In August 2008, I noticed I was losing weight. After I ate, I would get sick. After describing my symptoms to the doctor, he thought I had acid reflux. My weight loss continued and I developed a cough. I went back to the doctor; he decided to do blood work and found the enzyme levels were high in my liver. Then, he did a CAT scan and informed me that I had a mass at the head of my pancreas the size of a golf ball. Following that, in January 2009, I had a biopsy done. The doctor told us he had done many of these biopsies before and that the mass was cancerous.
The doctor told me to call back next week to schedule an appointment, which I was not able to get until February. The medical team informed me that it was stage 3 and suggested radiation and chemotherapy. I was told that I was not a surgical candidate because the cancer had invaded the main blood artery and other critical areas.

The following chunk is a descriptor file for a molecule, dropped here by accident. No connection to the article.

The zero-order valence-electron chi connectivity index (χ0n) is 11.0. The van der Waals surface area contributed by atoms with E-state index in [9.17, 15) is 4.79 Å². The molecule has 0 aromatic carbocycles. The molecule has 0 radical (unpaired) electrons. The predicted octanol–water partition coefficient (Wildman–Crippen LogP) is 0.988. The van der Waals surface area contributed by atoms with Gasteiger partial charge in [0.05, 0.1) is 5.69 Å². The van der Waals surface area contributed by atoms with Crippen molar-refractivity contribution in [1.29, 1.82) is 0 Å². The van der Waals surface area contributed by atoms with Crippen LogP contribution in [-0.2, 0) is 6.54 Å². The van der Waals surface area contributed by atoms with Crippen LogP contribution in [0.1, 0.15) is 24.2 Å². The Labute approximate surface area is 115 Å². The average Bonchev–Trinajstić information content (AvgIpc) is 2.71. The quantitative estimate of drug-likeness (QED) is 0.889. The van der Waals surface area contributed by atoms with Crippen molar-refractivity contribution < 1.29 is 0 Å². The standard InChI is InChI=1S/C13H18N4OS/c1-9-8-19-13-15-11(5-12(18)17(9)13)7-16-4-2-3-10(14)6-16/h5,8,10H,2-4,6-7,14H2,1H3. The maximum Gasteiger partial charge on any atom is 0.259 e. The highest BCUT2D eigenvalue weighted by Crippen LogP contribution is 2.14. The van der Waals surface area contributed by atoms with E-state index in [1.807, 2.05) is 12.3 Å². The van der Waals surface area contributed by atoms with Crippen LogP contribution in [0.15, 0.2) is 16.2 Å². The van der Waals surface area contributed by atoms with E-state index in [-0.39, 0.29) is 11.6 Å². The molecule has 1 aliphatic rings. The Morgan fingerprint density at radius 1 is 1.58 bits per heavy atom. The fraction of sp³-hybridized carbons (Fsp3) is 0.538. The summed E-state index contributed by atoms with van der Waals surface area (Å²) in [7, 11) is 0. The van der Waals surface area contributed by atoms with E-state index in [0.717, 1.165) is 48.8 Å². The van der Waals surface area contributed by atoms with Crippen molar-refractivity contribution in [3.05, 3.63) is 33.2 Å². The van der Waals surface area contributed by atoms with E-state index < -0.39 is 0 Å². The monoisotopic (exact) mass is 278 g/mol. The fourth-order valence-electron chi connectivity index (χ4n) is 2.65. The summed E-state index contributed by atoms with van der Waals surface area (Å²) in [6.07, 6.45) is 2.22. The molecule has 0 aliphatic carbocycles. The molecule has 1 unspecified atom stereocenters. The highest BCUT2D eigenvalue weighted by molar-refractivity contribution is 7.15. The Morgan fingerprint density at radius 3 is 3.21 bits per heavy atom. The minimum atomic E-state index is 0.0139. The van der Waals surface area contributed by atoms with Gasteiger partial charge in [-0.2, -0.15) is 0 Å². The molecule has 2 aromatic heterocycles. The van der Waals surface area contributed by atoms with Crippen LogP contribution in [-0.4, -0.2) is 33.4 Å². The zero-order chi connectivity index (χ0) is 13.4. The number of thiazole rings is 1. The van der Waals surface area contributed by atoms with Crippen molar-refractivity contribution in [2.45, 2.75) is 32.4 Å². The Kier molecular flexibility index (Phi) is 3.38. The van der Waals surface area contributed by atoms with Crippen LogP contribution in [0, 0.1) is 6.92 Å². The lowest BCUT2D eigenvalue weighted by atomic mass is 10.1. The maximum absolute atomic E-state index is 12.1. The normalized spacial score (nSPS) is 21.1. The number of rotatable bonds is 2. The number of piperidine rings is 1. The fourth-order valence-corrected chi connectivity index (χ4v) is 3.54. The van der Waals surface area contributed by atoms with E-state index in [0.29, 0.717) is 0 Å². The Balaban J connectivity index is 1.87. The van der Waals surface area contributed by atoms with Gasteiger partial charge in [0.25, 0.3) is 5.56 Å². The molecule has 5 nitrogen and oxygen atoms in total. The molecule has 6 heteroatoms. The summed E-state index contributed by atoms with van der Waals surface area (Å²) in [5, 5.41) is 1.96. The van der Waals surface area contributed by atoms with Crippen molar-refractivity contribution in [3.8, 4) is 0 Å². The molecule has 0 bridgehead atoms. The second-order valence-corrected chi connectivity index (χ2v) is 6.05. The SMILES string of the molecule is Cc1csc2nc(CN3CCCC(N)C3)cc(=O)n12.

After researching more about pancreatic cancer, we learned that time was not on our side. We informed the doctors that we were going to get a second opinion; after further testing we found out that the mass may not be cancerous and that it had not invaded any other areas or blood arteries. I had the Whipple procedure on March 10, 2009; the biopsy came back with clear results and I did not have to take any radiation or chemotherapy. I feel very fortunate that I received such great news! This experience shows me that we need more research and early detection so others won't have to go through what I did.